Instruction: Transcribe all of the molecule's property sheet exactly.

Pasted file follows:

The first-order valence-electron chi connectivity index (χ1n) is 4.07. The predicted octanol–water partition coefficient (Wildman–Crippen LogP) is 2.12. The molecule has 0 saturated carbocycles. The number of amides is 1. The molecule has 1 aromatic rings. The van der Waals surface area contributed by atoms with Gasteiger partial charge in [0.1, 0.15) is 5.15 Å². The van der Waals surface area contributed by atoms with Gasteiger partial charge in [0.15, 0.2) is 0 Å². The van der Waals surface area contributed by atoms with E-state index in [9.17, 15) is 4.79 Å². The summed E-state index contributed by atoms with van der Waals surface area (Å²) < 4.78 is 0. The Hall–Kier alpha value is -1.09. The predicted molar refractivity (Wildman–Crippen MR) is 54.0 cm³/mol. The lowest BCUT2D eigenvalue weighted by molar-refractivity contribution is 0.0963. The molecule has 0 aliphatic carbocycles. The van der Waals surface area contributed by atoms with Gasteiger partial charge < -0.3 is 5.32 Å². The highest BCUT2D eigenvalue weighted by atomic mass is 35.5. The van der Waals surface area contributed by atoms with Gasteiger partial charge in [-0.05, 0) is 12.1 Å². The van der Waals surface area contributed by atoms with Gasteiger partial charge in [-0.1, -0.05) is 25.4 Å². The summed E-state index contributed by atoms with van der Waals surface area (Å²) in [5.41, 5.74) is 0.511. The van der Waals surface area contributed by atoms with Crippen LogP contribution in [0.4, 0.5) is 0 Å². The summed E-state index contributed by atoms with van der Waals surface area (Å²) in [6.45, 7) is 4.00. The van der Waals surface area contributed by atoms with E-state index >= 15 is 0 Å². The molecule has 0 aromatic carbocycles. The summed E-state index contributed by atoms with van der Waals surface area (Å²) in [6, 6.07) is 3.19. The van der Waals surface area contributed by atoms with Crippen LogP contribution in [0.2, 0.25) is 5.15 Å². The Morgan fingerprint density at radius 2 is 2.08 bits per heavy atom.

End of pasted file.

The first-order valence-electron chi connectivity index (χ1n) is 4.07. The predicted octanol–water partition coefficient (Wildman–Crippen LogP) is 2.12. The molecule has 0 saturated carbocycles. The number of amides is 1. The molecule has 1 aromatic rings. The van der Waals surface area contributed by atoms with Gasteiger partial charge in [0.1, 0.15) is 5.15 Å². The van der Waals surface area contributed by atoms with Gasteiger partial charge in [0.15, 0.2) is 0 Å². The van der Waals surface area contributed by atoms with E-state index in [9.17, 15) is 4.79 Å². The summed E-state index contributed by atoms with van der Waals surface area (Å²) < 4.78 is 0. The Hall–Kier alpha value is -1.09. The predicted molar refractivity (Wildman–Crippen MR) is 54.0 cm³/mol. The lowest BCUT2D eigenvalue weighted by molar-refractivity contribution is 0.0963. The molecule has 0 aliphatic carbocycles. The van der Waals surface area contributed by atoms with Gasteiger partial charge < -0.3 is 5.32 Å². The highest BCUT2D eigenvalue weighted by atomic mass is 35.5. The van der Waals surface area contributed by atoms with Gasteiger partial charge in [-0.05, 0) is 12.1 Å². The van der Waals surface area contributed by atoms with Gasteiger partial charge in [-0.1, -0.05) is 25.4 Å². The summed E-state index contributed by atoms with van der Waals surface area (Å²) in [5.41, 5.74) is 0.511. The van der Waals surface area contributed by atoms with Crippen LogP contribution in [0.4, 0.5) is 0 Å². The summed E-state index contributed by atoms with van der Waals surface area (Å²) in [6.45, 7) is 4.00. The van der Waals surface area contributed by atoms with E-state index >= 15 is 0 Å². The molecule has 0 aromatic carbocycles. The summed E-state index contributed by atoms with van der Waals surface area (Å²) in [6, 6.07) is 3.19. The van der Waals surface area contributed by atoms with Crippen LogP contribution in [0.2, 0.25) is 5.15 Å². The Morgan fingerprint density at radius 2 is 2.08 bits per heavy atom.